In spite of Rossi’s best effort to avoid it, a lightning bolt seeks her out. Not only does she survive the strike with her eyebrows in tact intact, she finds the bolt’s power to be amazing. Her  you have a double space here eyesight is sharper, her confidence multiplies, and her skin‘s new glow attracts her longtime crush. But the baker’s son isn’t the only one to take notice. You have three typos in this sentence. Go through for that.

Something sinister is lurking in the shadows of her mountains. Something that wants to steal her witch stone, and her life, for the dark craft. Rossi must learn to control her lightning and fast. You don’t need the second paragraph. You spend several sentences on her description, which we don’t need. I have no idea what the stakes are or what the actual plot is. That’s a problem. After she attracts the lightning bolt, we lose the plot line. What happens to Rossi, and what are the obstacles? Why does the one stone matter? That’s what needs to go in this query.

Witch Stone is an upper middle grade fantasy complete at 75,000 words and should appeal to fans of Keeper of the Lost Cities and The Wizard of Dark Street.
I am an SCBWI member and belong to a local critique group in Northwest Arkansas.

Thank you for your time! I like the bare bones and I want to like the book. Unfortunately, I don’t have enough of a grasp of it to decide that. I would love to see you rework to show your plot. Good luck!!!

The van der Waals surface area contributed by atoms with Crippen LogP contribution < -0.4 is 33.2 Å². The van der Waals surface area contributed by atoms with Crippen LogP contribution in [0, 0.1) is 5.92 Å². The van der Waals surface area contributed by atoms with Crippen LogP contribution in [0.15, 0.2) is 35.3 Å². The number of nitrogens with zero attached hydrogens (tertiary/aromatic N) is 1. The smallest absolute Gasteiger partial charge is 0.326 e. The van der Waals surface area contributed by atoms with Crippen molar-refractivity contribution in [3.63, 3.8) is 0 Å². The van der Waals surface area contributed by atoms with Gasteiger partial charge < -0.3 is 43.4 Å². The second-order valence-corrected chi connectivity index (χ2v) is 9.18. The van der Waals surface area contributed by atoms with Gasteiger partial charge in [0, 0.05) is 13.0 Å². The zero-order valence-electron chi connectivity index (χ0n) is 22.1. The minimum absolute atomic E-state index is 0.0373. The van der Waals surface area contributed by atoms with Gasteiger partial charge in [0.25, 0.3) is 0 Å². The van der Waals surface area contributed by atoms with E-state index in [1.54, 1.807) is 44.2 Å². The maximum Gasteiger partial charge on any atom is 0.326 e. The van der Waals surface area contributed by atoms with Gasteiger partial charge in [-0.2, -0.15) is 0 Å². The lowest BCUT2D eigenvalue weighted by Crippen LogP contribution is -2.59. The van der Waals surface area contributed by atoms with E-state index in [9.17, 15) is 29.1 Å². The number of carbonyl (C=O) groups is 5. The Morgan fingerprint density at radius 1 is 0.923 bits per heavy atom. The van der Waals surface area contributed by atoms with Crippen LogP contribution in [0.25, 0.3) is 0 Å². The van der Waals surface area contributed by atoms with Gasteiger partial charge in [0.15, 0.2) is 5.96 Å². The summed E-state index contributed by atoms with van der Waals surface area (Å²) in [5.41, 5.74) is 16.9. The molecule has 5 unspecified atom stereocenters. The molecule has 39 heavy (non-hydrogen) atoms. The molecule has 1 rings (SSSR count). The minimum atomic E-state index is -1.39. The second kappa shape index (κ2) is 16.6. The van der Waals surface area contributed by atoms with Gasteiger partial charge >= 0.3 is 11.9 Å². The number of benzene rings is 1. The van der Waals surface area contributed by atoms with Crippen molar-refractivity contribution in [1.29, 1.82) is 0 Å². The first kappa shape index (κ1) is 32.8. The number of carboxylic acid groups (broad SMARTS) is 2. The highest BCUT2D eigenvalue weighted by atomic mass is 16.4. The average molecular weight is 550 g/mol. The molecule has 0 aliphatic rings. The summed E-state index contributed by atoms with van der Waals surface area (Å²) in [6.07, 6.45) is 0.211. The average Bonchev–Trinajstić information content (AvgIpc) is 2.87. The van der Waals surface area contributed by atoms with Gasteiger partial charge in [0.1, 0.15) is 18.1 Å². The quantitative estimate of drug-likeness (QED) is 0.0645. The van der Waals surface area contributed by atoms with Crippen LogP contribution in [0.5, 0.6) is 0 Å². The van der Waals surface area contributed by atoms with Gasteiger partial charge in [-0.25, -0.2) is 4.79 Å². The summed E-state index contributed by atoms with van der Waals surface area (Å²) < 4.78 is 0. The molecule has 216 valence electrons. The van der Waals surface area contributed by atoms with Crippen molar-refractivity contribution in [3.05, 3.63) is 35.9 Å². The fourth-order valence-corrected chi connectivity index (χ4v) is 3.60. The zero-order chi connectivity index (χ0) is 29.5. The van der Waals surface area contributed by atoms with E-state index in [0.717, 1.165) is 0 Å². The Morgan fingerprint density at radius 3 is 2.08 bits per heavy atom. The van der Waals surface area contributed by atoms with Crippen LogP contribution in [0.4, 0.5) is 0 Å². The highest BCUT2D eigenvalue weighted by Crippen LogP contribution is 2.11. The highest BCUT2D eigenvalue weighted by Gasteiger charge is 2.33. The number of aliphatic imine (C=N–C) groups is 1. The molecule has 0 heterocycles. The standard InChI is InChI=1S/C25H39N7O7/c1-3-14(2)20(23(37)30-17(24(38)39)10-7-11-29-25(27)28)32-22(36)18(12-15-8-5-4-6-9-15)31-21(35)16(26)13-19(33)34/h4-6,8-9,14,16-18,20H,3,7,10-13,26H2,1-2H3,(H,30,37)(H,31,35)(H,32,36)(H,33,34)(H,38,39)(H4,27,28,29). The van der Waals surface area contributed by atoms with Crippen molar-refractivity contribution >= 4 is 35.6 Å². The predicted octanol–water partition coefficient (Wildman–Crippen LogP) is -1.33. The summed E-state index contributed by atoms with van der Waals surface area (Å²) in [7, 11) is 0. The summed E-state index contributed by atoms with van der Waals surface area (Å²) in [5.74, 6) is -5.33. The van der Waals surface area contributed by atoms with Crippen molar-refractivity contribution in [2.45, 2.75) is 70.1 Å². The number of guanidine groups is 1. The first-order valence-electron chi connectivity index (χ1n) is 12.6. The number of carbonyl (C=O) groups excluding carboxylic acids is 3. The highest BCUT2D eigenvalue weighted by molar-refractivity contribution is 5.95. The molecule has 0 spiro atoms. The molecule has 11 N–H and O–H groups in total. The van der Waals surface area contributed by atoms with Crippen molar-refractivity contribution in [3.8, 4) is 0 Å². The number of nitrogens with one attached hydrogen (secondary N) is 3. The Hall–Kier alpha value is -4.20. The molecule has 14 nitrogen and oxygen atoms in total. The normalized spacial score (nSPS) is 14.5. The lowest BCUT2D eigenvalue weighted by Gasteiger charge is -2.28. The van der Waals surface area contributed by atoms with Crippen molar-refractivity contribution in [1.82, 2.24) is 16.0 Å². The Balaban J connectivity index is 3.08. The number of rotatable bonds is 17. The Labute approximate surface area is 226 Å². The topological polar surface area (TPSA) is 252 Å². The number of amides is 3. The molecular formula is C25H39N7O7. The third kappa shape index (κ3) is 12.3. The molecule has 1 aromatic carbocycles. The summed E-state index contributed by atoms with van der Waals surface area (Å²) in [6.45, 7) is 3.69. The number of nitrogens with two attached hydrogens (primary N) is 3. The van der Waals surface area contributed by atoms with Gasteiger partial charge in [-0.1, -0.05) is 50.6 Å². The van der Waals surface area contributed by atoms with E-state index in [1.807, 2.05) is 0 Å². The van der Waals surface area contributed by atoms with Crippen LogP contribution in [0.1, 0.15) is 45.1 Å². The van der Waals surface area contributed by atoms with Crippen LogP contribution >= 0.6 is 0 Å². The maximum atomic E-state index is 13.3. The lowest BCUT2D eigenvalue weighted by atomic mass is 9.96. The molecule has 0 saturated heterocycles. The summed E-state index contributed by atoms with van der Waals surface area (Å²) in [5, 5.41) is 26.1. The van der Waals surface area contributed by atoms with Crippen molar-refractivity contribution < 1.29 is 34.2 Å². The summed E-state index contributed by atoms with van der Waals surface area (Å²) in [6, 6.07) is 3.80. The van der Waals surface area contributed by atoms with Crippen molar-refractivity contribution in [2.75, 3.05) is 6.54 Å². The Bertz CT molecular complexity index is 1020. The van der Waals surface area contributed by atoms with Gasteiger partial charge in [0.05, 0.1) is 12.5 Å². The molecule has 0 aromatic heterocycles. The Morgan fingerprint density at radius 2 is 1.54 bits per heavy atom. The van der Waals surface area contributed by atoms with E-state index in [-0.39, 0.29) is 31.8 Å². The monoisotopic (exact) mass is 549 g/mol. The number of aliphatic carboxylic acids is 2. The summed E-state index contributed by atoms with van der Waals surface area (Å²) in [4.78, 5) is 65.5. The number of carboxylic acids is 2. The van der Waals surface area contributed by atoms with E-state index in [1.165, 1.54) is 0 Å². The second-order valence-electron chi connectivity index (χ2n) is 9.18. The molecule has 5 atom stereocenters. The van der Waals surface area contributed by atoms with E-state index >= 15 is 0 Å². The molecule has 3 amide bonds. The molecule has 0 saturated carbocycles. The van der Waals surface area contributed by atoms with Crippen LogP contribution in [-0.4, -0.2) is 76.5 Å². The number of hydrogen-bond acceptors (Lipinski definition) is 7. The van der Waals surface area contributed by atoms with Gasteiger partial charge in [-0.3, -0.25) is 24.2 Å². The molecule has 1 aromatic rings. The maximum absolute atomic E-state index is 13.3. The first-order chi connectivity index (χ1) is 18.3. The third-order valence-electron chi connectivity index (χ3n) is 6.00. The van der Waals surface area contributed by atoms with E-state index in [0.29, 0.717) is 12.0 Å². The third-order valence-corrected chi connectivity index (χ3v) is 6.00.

All best,


Critique #42 – First Page:


They say that in the first week of Prohibition, all the birds in New Atlantis died. Great flocks of pigeons flung themselves against the Dome until their shattered bodies littered the pavement and their feathers snowed down in drifts of white and grey. Songbirds smashed against the bars of their gilded cages until their yellow throats no longer piped sweet songs. In menageries, colorful tropical birds wasted away, macaws and lorikeets and trezomars wilting like so many faded bouquets. This is gorgeous and evocative. I would caution you about using terms that could be misconstrued without explanation (Prohibition/New Atlantis) but it works. Just be sure you explain them soon.

And finally, when the sunset skies seemed empty of any flying thing, the bats fluttered out from beneath eaves and rocks and caves, filling the air with the whisper of their leathery wings. They gathered in black clouds over the city, blotting out the stars and casting shadows on the moon. And in the morning, when frightened citizens ventured at last from their homes, nothing remained of that great black flock. Not a single pointed ear nor webbed wing was ever found. The bats were gone, and no one knew where they went. Very nice imagery. Love it.

I don’t know if what they say is true. The Triumvirate declared Prohibition the year I was born, so I don’t remember a time when the trees in Century Park rustled with a thousand wings and birdcalls echoed off the Dome. I don’t remember a time before gas suffused our atmosphere to keep us safe and sane. I don’t remember anything from before.

All I know is this: in my short life, I have never seen a bird and I have never dreamed a dream.

Until tonight. Dude. I’ve got nothing. This is very tight and very readable. The voice is great. Check the use of unfamiliar terms, or explain them soon. Aside from that—I want to read more!! 🙂